Next:8.3.3 Kruskal's AlgorithmUp:8.3 Minimum-Cost Spanning TreesPrevious:8.3.1 MST Property

## 8.3.2 Prim's Algorithm

This algorithm is directly based on the MST property. Assume thaV = {1, 2,..., n}.
REF.
R.C. Prim. Shortest connection networks and some generalizations. Bell System Technical Journal, Volume 36, pp. 1389-1401, 1957.

{

T = ;

U = { 1 };

while (U V)

{

let (u, v) be the lowest cost edge

such that u U and v V - U;

T = T {(u, v)}

U = U {v}

}

}

• See Figure 8.11 for an example.
• O(n2) algorithm.
Proof of Correctness of Prim's Algorithm

Theorem: Prim's algorithm finds a minimum spanning tree.

Proof: Let G = (V,E) be a weighted, connected graph. Let T be the edge set that is grown in Prim's algorithm. The proof is by mathematical induction on the number of edges in T and using the MST Lemma.

Basis: The empty set is promising since a connected, weighted graph always has at least one MST.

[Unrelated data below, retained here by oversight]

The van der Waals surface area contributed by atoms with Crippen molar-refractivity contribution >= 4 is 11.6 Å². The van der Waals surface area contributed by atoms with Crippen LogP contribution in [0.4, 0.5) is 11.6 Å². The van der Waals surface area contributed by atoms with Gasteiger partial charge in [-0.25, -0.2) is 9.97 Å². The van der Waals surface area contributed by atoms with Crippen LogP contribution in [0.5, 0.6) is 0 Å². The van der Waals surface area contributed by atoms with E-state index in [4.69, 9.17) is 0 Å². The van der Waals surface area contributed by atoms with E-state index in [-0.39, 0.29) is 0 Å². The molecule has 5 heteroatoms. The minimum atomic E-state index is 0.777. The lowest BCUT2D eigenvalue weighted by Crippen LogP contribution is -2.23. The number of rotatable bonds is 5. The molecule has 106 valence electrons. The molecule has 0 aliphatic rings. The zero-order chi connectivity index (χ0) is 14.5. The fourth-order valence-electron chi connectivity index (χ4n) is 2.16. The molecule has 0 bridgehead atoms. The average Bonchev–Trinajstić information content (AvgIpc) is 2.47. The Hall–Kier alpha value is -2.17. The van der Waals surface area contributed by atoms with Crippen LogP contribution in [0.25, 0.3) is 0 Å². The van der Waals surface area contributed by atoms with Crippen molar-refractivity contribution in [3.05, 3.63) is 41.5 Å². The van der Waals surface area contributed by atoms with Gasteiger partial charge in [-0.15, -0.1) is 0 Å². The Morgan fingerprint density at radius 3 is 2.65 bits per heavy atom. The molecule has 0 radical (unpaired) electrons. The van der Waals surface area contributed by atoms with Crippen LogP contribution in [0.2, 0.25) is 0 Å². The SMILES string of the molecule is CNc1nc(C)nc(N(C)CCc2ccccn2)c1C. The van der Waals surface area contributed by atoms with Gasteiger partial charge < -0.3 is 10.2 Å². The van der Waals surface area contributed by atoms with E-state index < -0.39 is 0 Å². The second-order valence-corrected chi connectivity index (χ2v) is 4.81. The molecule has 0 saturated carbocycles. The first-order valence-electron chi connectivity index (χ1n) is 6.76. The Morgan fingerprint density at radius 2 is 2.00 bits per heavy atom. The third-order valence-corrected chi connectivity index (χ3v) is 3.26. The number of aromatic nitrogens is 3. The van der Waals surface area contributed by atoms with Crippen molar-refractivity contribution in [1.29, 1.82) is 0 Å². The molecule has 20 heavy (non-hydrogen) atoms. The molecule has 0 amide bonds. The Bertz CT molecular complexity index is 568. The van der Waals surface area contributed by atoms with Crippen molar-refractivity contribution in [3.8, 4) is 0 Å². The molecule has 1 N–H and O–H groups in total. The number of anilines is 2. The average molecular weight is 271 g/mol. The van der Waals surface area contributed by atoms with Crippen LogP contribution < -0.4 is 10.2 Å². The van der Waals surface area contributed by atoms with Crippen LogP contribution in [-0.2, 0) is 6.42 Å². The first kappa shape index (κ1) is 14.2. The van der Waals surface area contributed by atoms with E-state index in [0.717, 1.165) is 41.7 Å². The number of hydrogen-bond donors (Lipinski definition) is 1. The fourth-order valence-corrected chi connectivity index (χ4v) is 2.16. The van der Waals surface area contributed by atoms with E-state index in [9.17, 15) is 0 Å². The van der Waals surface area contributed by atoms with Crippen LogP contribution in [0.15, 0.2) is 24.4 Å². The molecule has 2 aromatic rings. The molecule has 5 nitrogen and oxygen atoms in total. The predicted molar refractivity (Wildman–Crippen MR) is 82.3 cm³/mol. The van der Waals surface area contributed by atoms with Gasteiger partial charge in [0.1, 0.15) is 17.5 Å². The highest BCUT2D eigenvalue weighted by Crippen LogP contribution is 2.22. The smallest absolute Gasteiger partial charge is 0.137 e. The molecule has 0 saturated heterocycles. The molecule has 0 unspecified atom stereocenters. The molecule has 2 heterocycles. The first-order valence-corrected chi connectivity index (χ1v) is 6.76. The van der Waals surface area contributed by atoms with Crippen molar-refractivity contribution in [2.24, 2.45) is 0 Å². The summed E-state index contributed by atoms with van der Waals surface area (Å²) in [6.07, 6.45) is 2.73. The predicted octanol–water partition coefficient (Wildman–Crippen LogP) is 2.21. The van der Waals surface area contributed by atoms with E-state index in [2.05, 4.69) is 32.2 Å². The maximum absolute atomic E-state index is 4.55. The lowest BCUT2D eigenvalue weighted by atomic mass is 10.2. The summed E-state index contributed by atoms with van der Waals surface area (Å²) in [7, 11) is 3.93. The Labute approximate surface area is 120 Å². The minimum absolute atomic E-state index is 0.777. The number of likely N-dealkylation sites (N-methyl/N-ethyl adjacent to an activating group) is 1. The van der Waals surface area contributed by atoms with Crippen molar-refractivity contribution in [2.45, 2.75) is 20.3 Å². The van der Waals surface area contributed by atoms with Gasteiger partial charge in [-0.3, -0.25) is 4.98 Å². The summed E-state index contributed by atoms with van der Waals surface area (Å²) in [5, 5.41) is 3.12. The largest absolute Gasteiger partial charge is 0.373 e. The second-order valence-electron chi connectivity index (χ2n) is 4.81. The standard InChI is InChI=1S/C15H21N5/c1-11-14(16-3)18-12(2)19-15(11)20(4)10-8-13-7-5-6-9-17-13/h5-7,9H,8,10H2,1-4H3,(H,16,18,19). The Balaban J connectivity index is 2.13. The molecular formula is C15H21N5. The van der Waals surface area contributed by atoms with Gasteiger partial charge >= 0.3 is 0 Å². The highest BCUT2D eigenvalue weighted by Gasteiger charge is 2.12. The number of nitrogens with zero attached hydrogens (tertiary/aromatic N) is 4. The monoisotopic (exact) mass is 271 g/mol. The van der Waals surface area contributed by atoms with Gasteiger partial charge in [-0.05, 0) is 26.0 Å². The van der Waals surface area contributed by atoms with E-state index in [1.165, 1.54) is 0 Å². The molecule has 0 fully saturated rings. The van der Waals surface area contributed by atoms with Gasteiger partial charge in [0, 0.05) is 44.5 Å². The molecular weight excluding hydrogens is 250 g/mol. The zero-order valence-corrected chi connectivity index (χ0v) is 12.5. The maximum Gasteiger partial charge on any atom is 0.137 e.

Induction Step: Assume that T is promising just before the algorithm adds a new edge e = (u,v). Let U be the set of nodes grown in Prim's algorithm. Then all three conditions in the MST Lemma are satisfied and therefore T U e is also promising.

When the algorithm stops, U includes all vertices of the graph and hence T is a spanning tree. Since T is also promising, it will be a MST.

Implementation of Prim's Algorithm

Use two arrays, closest and lowcost.

• For i V - U, closest[i] gives the vertex in U that is closest to i
• For i V - U, lowcost[i] gives the cost of the edge (i, closest(i))
•  • At each step, we can scan lowcost to find the vertex in V - U that is closest to U. Then we update lowcost and closest taking into account the new addition to U.
• Complexity: O(n2)
Example: Consider the digraph shown in Figure 8.12. U = {1} V - U = {2, 3, 4, 5, 6} closest lowcost V - U U 2 1 6 3 1 1 4 1 5 5 1 6 1 Select vertex 3 to include in U U = {1, 3} V - U = {2, 4, 5, 6} closest lowcost V - U U 2 3 5 4 1 5 5 3 6 6 3 4 Now select vertex 6 U = {1, 3, 6} V - U = {2, 4, 5, 6} closest lowcost V - U U 2 3 5 4 6 2 5 3 6 Now select vertex 4, and so on   Next:8.3.3 Kruskal's AlgorithmUp:8.3 Minimum-Cost Spanning TreesPrevious:8.3.1 MST Property
eEL,CSA_Dept,IISc,Bangalore